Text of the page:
Category Archives: childhood

Joie de Vivre

I wanted to be a gymnast, and I was pretty sure I could do it. I had the right build, a little bit of talent, and a lot of enthusiasm.  As a kid, I lived in a leotard and traveled via cartwheel. I could drop into a banana split anywhere, anytime, and if I wasn’t executing a round-off/back-handspring combo across your front lawn, I was trying to recruit you for the neighborhood Olympics. After a year of lessons at a local gym, I was invited to join a team and compete seriously.

But I didn’t. Even if my parents hadn’t put the kabash on the idea of a gymnastics career (they felt it was more important for me to get an education and for them to put food on the table), the fact was that I had started training too late in life to think of competing seriously. I was devastated with thoughts of what could have been, but eventually hung up my leotard and set my sights on becoming either the first female network news anchor or Michael J. Fox’s wife.  And it was all for the best, because as my friend V later pointed out to me, “If you had kept training, you would have never developed boobs.”

I can’t say I’m very athletic anymore – the mere thought of attempting the splits requires an epidural and the last time I tried to do a handstand, I had to put my head between my legs.  But I still try to bust a move every now and then, to show off for my kids or get the old familiar rush.

And it is a rush.  There’s something about gymnastics that is so powerful and thrilling – it’s like ballet with balls.  I turned 37 while on vacation last week and to mark the occasion, I did a string of cartwheels on the beach. They were not perfect, but at least I pointed that one toe and didn’t pull anything.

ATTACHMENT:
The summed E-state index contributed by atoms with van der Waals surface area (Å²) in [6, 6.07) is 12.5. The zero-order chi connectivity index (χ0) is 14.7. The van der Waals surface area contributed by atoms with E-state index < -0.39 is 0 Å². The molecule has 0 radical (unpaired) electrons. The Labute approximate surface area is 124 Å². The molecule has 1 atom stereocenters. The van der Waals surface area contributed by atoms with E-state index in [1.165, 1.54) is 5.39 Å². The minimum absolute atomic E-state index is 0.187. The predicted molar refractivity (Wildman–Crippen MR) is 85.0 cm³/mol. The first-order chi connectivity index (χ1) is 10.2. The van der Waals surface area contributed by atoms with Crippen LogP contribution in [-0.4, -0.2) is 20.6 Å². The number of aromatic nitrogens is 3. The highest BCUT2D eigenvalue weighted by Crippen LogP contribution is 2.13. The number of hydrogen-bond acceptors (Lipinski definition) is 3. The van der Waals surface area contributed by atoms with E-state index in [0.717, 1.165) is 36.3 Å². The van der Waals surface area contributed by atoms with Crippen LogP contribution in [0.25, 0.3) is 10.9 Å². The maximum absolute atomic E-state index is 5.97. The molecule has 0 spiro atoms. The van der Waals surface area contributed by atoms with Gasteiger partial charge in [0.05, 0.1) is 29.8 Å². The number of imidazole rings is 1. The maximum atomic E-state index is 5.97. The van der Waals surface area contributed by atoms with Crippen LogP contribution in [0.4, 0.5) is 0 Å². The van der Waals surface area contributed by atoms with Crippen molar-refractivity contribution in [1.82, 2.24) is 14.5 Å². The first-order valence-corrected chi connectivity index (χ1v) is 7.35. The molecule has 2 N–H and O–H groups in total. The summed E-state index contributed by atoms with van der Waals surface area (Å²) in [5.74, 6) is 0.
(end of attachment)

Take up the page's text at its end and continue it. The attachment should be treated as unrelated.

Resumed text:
In fact, I’m going to make it a birthday tradition for as long as I can.

Special Note to Béla Károlyi: CALL ME.

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Comfort and Joy

My favorite childhood Christmas decoration was a pair of mice – a mother and her baby – which my mom always displayed on the top of the toilet commode for the few weeks leading up to Christmas.

I’m not sure why I loved those little rodents so, or why they were perpetually relegated to the bathroom. I seem to recall that they reminded me of characters in my favorite Lithuanian childrens’ book series, and I must have admired the minuscule candy canes and holly berries that adorned their necks. Every year the setting of the mice atop the commode was, for me, the highlight of the family’s Christmas decorating tradition.

I revisited the mice statuettes recently when sorting through ornaments at my parents’ house. They were much less interesting than I’d remembered them – The velvet tufts of fur were threadbare in places, one mouse’s ear was missing, and the paint on the holly berries around the other one’s neck was chipped to reveal a plain old Styrofoam craft ball underneath. It was hard to believe those two tattered little mice had once represented for me the very pinnacle of comfort and joy.

Last night I hauled out all our Christmas decorations (except the tree and banister garland – those go up next weekend), put on some holiday music, and while the P-Dawg made us a dinner of steak with roasted asparagus and mashed potatoes and the children played quietly afoot, I busted my decorating moves.

I put the time honored garland up on the fireplace, spending a healthy chunk of time positioning fake holly berries equidistantly from one another:

I fashioned a string of wire lights and two bendable berry garlands into a nest, and placed it at the foot of my fireplace:

I hung the festive, but migraine inducing jingle bells on the front doorknob:

Then I painstakingly set up the nativity scene, triangulating the three kings and the shepherd with his flock around the holy family in a tasteful and aesthetically pleasing manner:

Fifteen minutes and one visit from the little J-dog later, the statues looked like this:

Which is only right.

Finally, I reluctantly draped my old frenemy, the button-eyed reindeer quilt, over the back of the family room couch.